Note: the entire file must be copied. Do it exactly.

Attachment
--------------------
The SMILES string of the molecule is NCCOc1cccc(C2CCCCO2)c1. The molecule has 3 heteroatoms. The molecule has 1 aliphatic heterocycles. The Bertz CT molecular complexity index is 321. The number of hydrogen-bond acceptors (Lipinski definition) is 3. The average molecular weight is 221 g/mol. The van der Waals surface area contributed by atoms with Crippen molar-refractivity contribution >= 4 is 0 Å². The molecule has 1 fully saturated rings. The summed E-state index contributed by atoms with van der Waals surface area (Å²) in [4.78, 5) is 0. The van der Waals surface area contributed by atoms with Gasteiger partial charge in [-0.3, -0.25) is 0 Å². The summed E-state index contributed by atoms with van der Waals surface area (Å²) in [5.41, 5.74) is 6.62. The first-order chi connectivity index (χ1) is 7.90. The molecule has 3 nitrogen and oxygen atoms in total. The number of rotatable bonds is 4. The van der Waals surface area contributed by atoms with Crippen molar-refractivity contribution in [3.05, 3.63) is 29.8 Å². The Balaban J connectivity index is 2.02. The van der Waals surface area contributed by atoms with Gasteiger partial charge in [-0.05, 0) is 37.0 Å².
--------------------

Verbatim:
The SMILES string of the molecule is NCCOc1cccc(C2CCCCO2)c1. The molecule has 3 heteroatoms. The molecule has 1 aliphatic heterocycles. The Bertz CT molecular complexity index is 321. The number of hydrogen-bond acceptors (Lipinski definition) is 3. The average molecular weight is 221 g/mol. The van der Waals surface area contributed by atoms with Crippen molar-refractivity contribution >= 4 is 0 Å². The molecule has 1 fully saturated rings. The summed E-state index contributed by atoms with van der Waals surface area (Å²) in [4.78, 5) is 0. The van der Waals surface area contributed by atoms with Gasteiger partial charge in [-0.3, -0.25) is 0 Å². The summed E-state index contributed by atoms with van der Waals surface area (Å²) in [5.41, 5.74) is 6.62. The first-order chi connectivity index (χ1) is 7.90. The molecule has 3 nitrogen and oxygen atoms in total. The number of rotatable bonds is 4. The van der Waals surface area contributed by atoms with Crippen molar-refractivity contribution in [3.05, 3.63) is 29.8 Å². The Balaban J connectivity index is 2.02. The van der Waals surface area contributed by atoms with Gasteiger partial charge in [-0.05, 0) is 37.0 Å².